Date: Thu Dec 01 2005 - 08:38:45 EST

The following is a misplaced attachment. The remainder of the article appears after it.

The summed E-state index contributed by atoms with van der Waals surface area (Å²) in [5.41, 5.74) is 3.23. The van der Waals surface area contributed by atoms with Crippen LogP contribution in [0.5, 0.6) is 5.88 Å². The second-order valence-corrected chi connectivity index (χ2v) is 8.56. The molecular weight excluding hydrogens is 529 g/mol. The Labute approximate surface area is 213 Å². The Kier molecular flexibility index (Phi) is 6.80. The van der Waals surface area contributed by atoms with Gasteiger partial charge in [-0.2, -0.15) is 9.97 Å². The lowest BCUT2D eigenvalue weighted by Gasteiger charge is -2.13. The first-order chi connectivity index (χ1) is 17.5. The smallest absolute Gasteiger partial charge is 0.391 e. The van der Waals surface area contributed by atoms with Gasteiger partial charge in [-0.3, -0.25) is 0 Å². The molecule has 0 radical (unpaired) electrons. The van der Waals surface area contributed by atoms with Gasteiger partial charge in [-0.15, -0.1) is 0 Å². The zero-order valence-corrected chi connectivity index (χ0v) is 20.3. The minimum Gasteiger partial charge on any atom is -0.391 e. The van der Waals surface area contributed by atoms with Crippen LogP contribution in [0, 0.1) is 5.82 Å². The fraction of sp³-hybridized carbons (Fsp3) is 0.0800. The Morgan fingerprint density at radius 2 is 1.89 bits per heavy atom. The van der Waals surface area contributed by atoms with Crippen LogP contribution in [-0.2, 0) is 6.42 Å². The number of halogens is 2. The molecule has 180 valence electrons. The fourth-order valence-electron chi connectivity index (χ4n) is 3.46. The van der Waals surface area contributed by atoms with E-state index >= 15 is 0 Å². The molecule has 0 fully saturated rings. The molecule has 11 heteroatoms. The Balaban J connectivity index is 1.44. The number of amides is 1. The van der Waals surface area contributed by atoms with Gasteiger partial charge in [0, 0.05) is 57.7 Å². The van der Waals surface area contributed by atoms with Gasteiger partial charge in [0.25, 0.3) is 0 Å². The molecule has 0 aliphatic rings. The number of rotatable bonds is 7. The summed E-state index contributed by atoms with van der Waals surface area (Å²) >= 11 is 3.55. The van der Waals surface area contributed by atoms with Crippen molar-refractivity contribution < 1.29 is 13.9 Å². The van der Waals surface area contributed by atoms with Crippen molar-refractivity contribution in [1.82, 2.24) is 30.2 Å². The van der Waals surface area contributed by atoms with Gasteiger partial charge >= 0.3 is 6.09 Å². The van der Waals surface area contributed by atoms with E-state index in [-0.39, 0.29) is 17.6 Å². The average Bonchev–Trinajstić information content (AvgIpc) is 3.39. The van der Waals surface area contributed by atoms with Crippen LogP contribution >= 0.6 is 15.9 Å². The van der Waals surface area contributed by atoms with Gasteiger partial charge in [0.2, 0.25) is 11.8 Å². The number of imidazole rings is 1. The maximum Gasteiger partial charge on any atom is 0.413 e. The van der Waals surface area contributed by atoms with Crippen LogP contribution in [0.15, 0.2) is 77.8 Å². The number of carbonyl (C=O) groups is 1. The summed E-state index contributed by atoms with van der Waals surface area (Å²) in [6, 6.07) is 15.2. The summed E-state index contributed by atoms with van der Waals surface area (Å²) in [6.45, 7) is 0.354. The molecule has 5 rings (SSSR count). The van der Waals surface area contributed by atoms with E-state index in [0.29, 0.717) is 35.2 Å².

This may be the most revealing page: it's a listing of the True Cost economists. Some surprising names made the list. In solidarity, Jerry --------------------------------------------------------------------- True Cost Economics : Economists ECONOMISTS LEAD THE CHANGE These economists are the leading visionaries in the charge to take down neoclassical economics. You'll find they provide sturdy shoulders to stand on. E.F. Schumacher E.F. Schumacher liked it when fellow economists dismissed his unorthodox ideas and called him a crank. He took the barb as a compliment because "the crank is the part of the machine which creates revolution and it is very small. I am a small revolutionary!" Besides, Schumacher's economic credentials were too impressive ... [more] Kenneth Boulding Kenneth Boulding gave the field of economics a healthy dose of self-criticism. "Anyone who believes exponential growth can go on forever in a finite world," he argued "is either a madman or an economist." And while his fellow economists may not have appreciated the dig, they couldn't dismiss Boulding's opinion ... [more] Howard Odum Chaos theory. the laws of thermodynamics. few economists understand how these principles could possibly impact their work, even though they trumpet their profession's supposed scientific rigor. For Howard Odum, however, these principles were central to economics and life in general: "The classical struggle ... [more] Herman Daly Herman Daly has been ostracized from the fraternity of economists because he doesn't worship at the altar of unlimited growth. He believes that one of the main problems with his estranged colleagues is that "they think that the only way to solve environmental problems is to get richer and don't consider for a minute that growth ... [more] Robert Costanza Robert Costanza figures that if the earth were a company, its balance sheet would look so lousy that "we would definitely fire the CEO." And Costanza would be among the most active shareholders. He is a co-founder and past president of the International Society for Ecological Economics, which currently boasts over 3,000 members ... [more] Bill Rees Bill Rees remembers the day he had his first ecological epiphany. He was nine or ten years old, sitting down for lunch on his grandmother's country porch after toiling in her fields all day. Looking down on his plate of young new carrots, little potatoes and fresh lettuce, he "realized that there wasn't a single thing on the plate ... [more] Marilyn Waring Marilyn Waring wishes her election to new zealand's parliament at 22 - making her the country's youngest MP ever - wasn't such a remarkable feat. After all, "It's supposed to be a house of representatives, so it shouldn't have been so quaint." There was no questioning Waring's competence, however, once she rose to chair the Public Expenditures Committee after a mere two years as MP...[more] Paul Hawken A spider can spin silk as strong as kevlar, without using high temperatures or sulphuric acid. Trees use sunlight and water to make cellulose, a sugar with greater bending strength than steel. In his acclaimed book Natural Capitalism, Paul Hawken (with co-authors Amory and Hunter Lovins) proposes an industrial system ... [more] Amory Lovins To Amory Lovins, an energy efficient vehicle isn't just one that uses cleaner fuel in a traditional combustion engine. It's a machine in which every part is efficient, from lightweight carbon fiber materials shaped to reduce drag, to a clean burning hydrogen fuel cell engine...[more] Lester Brown When Lester Brown challenged China's right to advance its economy by emulating Western patterns of consumption, his critics jumped. His 1994 book, Who Will Feed China? predicted that if Chinese rates of consumption increase to US levels, neither China nor the rest of the world will be able to support its food needs ... [more] Clifford Cobb In 1995, Clifford Cobb and two colleagues from the california think tank Redefining Progress wrote an eloquent critique of the Gross Domestic Product. The article, which appeared as a cover story for the Atlantic Monthly, explained how this outmoded measure of economic growth is itself crippling progress ... [more] RISING STARS David Batker Six years ago, David Batker was arrested for talking to reporters on behalf of Greenpeace in a protest against factory trawlers in Seattle. Since then, the former World Bank economist has rarely strayed from public view as a vocal critic of the WTO and IMF, a community educator on pollution, deforestation and fisheries and as co-author of an influential study on the perils of shrimp aquaculture. In 2003, Batker's peers awarded him the first ever Herman Daly Award for his work in ecological economics. Josh Farley Josh Farley is a renaissance economist. with degrees in economics, international affairs and biology, the University of Vermont professor embodies the transdisciplinary nature of the new economics paradigm. Recently he co-authored the first comprehensive textbook on ecological economics with Herman Daly. Not content to just teach in the classroom, Farley has traveled to Australia, Brazil and the Philippines to work hands-on with community groups and governments in community-driven projects. In his opinion, "ecological economics is too important to focus primarily on academic studies that circulate among a group of . . . peers before slowly diffusing out to the broader public." Mark Anielski Mark Anielski started out as a forest economist and has become a leading light in the field of natural capital accounting. His work with the Pembina Institute and Redefining Progress has been essential to the development of the Genuine Progress Indicator. In 2001 he released a GPI scorecard for Alberta, Canada, making that province one of the few jurisdictions with an accurate measure of progress. He has used the GPI to help governments and businesses develop sustainability programs that account for all forms of capital. As far as he's concerned, "If Coca-Cola operated its accounts the way we operate our System of National Accounts, they'd be bankrupt." Peter May Peter May's work bringing agroforestry to Brazil has taken on a new dimension as the consequences of global warming become more urgent. Besides combating rainforest degradation, his work combining native plant reforestation with small-scale agriculture has created newly competitive real estate markets and local industries around seed trade and forest management. But lately it's the role these born again forests play in reducing carbon emissions that has the attention of policymakers looking for ways to implement Kyoto. As carbon credits gain credibility, look for May's agroforests to be cropping up everywhere. Tom Green The Great Bear Rainforest in British Columbia, Canada, accounts for a quarter of the world's remaining unprotected coastal temperate rainforest. Three years ago, conservation groups, logging companies and aboriginal groups reached a landmark agreement to develop an ecosystem-based approach to using the land. At the time, local ecological economist Tom Green co-authored an influential report on the ecological impact of economic subsidies for the logging industry. Three years later, with promises of protection slipping under political pressure, Green's economic analyses are at the forefront of the struggle to protect what's left of our natural resources. Peter Tyedmers Peter Tyedmers uses the accounting tools of ecological economics to measure the amount of energy commercial fisheries consume against the nutritional energy we're getting in return. Large scale, industrial fisheries now account for the majority of fish caught globally. According to Tyedmers, the fossil fuel energy used in most of these fisheries exceeds the nutritional energy reaped by the catch by at least ten times. In related work, Tyedmers is using natural accounting methods to measure the amount of greenhouse gases emitted by commercial fisheries. Mathis Wackernagel As a doctoral student under Bill Rees, Mathis Wackernagel helped develop Rees's idea of the ecological footprint into a tool that measures the natural resources we use compared to what nature can provide. The resulting book, Our Ecological Footprint: Reducing Human Impact on Earth introduced the concept to the world. Now, with his Global Footprint Network (www.ecofoot.net), Wackernagel is taking his tools for sustainability to governments and urban planners, recently working with the city of London's business council to find ways to reduce that city's footprint. Richard Howarth Are people concerned enough about the environment to change the way they consume? Who really cares about future generations? Richard Howarth is a scientist who compares our habits of consumption with our perceptions of well-being to see how willing we are to sacrifice our lifestyles for future generations. In one study, he models various carbon tax levels and the reduction in global warming each would result in. Combining economics, human psychology and ethics, his work is shaping the way policies like Kyoto will be implemented.